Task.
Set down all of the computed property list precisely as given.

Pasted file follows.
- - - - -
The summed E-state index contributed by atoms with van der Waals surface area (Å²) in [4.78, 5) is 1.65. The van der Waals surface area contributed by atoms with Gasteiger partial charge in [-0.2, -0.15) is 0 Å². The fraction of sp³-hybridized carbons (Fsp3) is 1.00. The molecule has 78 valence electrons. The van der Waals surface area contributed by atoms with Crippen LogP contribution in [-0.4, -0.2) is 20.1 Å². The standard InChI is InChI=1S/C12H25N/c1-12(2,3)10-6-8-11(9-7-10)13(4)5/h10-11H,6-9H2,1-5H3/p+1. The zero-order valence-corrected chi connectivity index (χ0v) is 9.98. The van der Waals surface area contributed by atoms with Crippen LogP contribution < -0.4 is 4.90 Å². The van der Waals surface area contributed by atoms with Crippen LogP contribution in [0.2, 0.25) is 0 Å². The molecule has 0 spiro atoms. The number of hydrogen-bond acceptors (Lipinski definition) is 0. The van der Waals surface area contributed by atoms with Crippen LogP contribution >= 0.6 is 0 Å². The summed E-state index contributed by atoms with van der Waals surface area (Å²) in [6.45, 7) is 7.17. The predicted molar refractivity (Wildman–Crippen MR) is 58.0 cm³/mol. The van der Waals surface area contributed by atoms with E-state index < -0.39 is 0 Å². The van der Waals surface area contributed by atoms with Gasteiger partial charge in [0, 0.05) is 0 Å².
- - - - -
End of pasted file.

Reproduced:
The summed E-state index contributed by atoms with van der Waals surface area (Å²) in [4.78, 5) is 1.65. The van der Waals surface area contributed by atoms with Gasteiger partial charge in [-0.2, -0.15) is 0 Å². The fraction of sp³-hybridized carbons (Fsp3) is 1.00. The molecule has 78 valence electrons. The van der Waals surface area contributed by atoms with Crippen LogP contribution in [-0.4, -0.2) is 20.1 Å². The standard InChI is InChI=1S/C12H25N/c1-12(2,3)10-6-8-11(9-7-10)13(4)5/h10-11H,6-9H2,1-5H3/p+1. The zero-order valence-corrected chi connectivity index (χ0v) is 9.98. The van der Waals surface area contributed by atoms with Crippen LogP contribution < -0.4 is 4.90 Å². The van der Waals surface area contributed by atoms with Crippen LogP contribution in [0.2, 0.25) is 0 Å². The molecule has 0 spiro atoms. The number of hydrogen-bond acceptors (Lipinski definition) is 0. The van der Waals surface area contributed by atoms with Crippen LogP contribution >= 0.6 is 0 Å². The summed E-state index contributed by atoms with van der Waals surface area (Å²) in [6.45, 7) is 7.17. The predicted molar refractivity (Wildman–Crippen MR) is 58.0 cm³/mol. The van der Waals surface area contributed by atoms with E-state index < -0.39 is 0 Å². The van der Waals surface area contributed by atoms with Gasteiger partial charge in [0, 0.05) is 0 Å².